THQ Nordic has never been afraid of experimenting with the Darksiders franchise. Who could forget the transition from Darksiders II‘s swift combat and Zelda-inspired dungeons to Darksiders III‘s slower, Dark Souls-esque boss battles? (I wish I could). Darksiders Genesis is no different, propelling the series into the action RPG genre with its isometric camera angle, emphasis on ranged combat, and focus on co-op gameplay.
Despite the differences in presentation, Genesis is still unapologetically a Darksiders title, featuring the same satisfying combat, lore-rich world, and soul-hoarding of its predecessors. But this time it lets you share it with your friends… and that’s a damn good time.
The power of the prequel
Darksiders Genesis is a prequel. In a world of conflict, the four Horsemen, warriors recruited by “The Charred Council,” ensure no one being has too much power. When War, Death, Fury, and Strife become aware of Satan’s plot to trigger an apocalypse, they must ensure he doesn’t succeed and offset the aforementioned balance.
While Darksiders Genesis doesn’t take any risks with its story, it’s quite unoffensive as well. Quirky characters, beautiful comics-influenced cut scenes, and engaging dialogue allow for much needed reprieves from its 11 combat-heavy stages.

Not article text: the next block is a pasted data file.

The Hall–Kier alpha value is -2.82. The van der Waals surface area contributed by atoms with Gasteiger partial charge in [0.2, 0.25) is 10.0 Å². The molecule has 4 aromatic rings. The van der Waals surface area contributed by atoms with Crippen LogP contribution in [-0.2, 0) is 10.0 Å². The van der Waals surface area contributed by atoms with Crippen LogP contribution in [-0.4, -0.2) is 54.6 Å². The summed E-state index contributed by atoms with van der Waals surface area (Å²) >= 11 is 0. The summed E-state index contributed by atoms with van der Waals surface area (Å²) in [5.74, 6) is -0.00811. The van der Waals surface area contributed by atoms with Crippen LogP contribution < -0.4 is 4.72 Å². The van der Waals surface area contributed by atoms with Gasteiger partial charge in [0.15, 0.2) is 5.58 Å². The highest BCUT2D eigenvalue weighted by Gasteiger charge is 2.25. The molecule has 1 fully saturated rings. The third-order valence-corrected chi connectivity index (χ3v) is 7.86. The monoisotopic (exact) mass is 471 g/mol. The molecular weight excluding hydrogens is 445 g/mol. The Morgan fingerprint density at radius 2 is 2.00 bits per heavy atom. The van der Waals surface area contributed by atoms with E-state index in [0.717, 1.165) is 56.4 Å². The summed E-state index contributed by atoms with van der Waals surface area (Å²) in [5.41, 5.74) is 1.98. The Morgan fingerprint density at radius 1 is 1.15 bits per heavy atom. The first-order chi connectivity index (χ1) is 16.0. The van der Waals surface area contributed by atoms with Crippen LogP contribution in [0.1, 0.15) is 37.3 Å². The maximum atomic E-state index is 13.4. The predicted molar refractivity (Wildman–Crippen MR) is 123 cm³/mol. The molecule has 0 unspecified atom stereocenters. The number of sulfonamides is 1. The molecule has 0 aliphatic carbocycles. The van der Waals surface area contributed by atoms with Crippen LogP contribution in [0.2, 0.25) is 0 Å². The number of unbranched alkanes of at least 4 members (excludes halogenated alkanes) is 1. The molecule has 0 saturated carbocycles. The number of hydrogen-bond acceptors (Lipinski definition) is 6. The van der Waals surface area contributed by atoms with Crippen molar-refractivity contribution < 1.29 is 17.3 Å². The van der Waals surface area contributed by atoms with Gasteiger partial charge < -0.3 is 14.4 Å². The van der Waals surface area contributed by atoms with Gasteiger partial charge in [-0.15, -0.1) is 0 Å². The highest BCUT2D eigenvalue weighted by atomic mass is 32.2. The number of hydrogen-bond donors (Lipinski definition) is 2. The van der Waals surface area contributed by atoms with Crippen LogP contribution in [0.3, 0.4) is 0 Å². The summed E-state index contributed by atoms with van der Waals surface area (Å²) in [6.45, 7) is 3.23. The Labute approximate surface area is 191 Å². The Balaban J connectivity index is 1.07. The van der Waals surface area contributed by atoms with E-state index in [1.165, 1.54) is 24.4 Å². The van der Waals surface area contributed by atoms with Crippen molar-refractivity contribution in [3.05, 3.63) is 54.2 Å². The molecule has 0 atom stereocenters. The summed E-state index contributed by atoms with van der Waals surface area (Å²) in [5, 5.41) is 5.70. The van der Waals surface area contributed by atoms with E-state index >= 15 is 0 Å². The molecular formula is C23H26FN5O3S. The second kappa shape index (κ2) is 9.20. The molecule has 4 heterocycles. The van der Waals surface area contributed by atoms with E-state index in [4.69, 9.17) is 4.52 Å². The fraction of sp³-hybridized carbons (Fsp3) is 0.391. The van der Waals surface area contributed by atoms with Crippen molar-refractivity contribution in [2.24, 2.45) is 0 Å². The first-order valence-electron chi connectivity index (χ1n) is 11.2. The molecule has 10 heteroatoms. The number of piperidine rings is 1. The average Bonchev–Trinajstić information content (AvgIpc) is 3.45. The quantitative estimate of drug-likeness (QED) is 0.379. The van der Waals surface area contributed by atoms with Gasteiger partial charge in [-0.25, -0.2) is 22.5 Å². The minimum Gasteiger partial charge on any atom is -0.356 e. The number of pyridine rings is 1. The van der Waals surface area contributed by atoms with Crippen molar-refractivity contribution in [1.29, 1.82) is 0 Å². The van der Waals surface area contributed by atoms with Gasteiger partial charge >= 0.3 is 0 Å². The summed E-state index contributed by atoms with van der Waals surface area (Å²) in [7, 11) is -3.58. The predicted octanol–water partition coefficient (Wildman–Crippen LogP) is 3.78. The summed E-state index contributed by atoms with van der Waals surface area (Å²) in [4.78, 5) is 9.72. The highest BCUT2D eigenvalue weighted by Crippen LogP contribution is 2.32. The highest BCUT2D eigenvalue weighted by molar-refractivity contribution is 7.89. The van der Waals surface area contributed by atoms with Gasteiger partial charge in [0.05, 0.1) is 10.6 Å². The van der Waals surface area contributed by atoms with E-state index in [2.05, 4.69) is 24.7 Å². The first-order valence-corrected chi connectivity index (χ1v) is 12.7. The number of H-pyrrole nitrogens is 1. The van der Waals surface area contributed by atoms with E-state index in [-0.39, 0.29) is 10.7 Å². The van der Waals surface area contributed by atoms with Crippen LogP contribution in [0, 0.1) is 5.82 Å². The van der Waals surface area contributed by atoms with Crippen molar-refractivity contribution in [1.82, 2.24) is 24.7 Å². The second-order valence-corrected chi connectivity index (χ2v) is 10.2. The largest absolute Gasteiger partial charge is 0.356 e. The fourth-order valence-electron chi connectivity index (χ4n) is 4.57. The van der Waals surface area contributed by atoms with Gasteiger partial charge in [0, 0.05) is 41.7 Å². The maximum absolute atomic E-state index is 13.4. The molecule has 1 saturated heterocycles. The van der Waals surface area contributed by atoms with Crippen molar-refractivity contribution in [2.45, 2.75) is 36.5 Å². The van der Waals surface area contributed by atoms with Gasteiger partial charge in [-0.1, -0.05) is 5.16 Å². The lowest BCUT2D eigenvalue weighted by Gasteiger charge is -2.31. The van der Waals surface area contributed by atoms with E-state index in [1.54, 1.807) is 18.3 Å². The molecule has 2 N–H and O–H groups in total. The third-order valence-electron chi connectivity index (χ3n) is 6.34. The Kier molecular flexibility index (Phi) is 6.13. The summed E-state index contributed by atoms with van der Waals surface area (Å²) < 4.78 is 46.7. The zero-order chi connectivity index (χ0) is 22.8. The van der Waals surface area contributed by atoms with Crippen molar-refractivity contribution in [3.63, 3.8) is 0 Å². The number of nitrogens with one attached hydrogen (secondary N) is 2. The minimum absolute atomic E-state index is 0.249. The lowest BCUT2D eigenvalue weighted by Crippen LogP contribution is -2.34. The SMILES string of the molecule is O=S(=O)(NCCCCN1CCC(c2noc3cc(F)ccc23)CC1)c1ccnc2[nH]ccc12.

Genesis finally introduces the last playable Horseman, Strife, who is absolutely the highlight. Quick witted, hot-tempered, and imprudent, Strife consistently impresses with funny one-liners and excellent voice-acting. Darksiders Genesis‘ roughly 12-hour campaign just made me wish I got to see a bit more of him in the mainline series, or in this game, for that matter. During gameplay, you manually switch between controlling him or War, or you each play as one character if you play cooperatively.
Despite how much of a departure Darksiders Genesis might be visually from its predecessors, its combat is still authentically Darksiders.